Portland women honored by Inc. Female Founders list

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Three business founders from the Portland area were honored

PORTLAND, Ore. (KOIN) — Recently, three business founders from the Portland area received a big honor among some big names.

From making sure shelves are stocked to being invited to speak at TEDxPortland and even appearing in national publications about products and a new investment company, these women from the Portland area are breaking barriers with their businesses.

Green Zebra founder Lisa Sedlar. (KOIN)

Their efforts landed them on Inc.’s Female Founders 100 List for making strides even when getting funding can be a challenge.

“Stunned silence,” Lisa Sedlar of Green Zebra Grocery said. “And of course you’re honored to see the other women on the list.”

They are among the likes of Rihanna and Serena Williams.

Sedlar founded Green Zebra Grocery in 2013. It’s like a mashup between Whole Foods and 7-Eleven. She said getting investors to buy in was and continues to be … interesting.

MilkRun founder Julia Niiro. (KOIN)

“We spend a lot more time raising money, unfortunately, and the questions we get are much more risk-related questions,” she said. “Where it seems like the guys get questions about growth, and we get managing risk.”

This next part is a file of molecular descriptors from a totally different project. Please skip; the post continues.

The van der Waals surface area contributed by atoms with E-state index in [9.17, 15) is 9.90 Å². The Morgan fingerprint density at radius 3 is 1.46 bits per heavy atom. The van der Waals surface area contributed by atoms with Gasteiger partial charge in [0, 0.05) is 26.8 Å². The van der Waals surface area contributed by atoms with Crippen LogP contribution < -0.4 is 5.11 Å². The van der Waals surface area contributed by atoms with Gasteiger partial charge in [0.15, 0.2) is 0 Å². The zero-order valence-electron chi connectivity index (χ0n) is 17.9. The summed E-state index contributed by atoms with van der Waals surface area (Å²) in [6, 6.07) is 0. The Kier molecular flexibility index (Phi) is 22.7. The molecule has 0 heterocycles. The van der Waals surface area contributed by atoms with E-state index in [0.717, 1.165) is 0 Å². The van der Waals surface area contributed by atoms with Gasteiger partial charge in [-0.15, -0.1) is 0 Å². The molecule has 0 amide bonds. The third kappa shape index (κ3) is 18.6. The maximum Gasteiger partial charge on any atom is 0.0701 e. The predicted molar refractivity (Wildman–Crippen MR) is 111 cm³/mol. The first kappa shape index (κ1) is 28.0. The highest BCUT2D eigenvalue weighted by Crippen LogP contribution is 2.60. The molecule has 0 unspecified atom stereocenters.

Julia Niiro is the CEO and founder of Milk Run, a home delivery service for all locally grown and made goods.

Watch Julia Niiro’s TEDxPorltand talk

They’re looking to expand beyond the Portland Metro Area but Niiro echos Sedlar’s comments about raising venture capital.

“If you didn’t go to these huge Ivy League colleges or you weren’t in the fraternity circle or golf club, you’re in a different circle,” Niiro said. “Gaining that trust and building relationships is a little more challenging.”

Supermaker and Color founder Jamie Schmidt. (KOIN)

Jamie Schmidt is the founder of Schmidt’s Naturals and after being acquired by Unilever, she was able to start up two other companies. Supermaker is a media company that helps start-ups get exposure and Color is an investment fund for those who are typically underrepresented, like women and people of color.

“The amount of women starting businesses is so high, but the amount of women getting funding is so incredibly low,” Schmidt said.

Last year, only around 2% of venture capital went to women founders.

As these three women make waves with their own businesses, they’re working to get that number a lot higher.

See the full Inc. 100 Female Founders list

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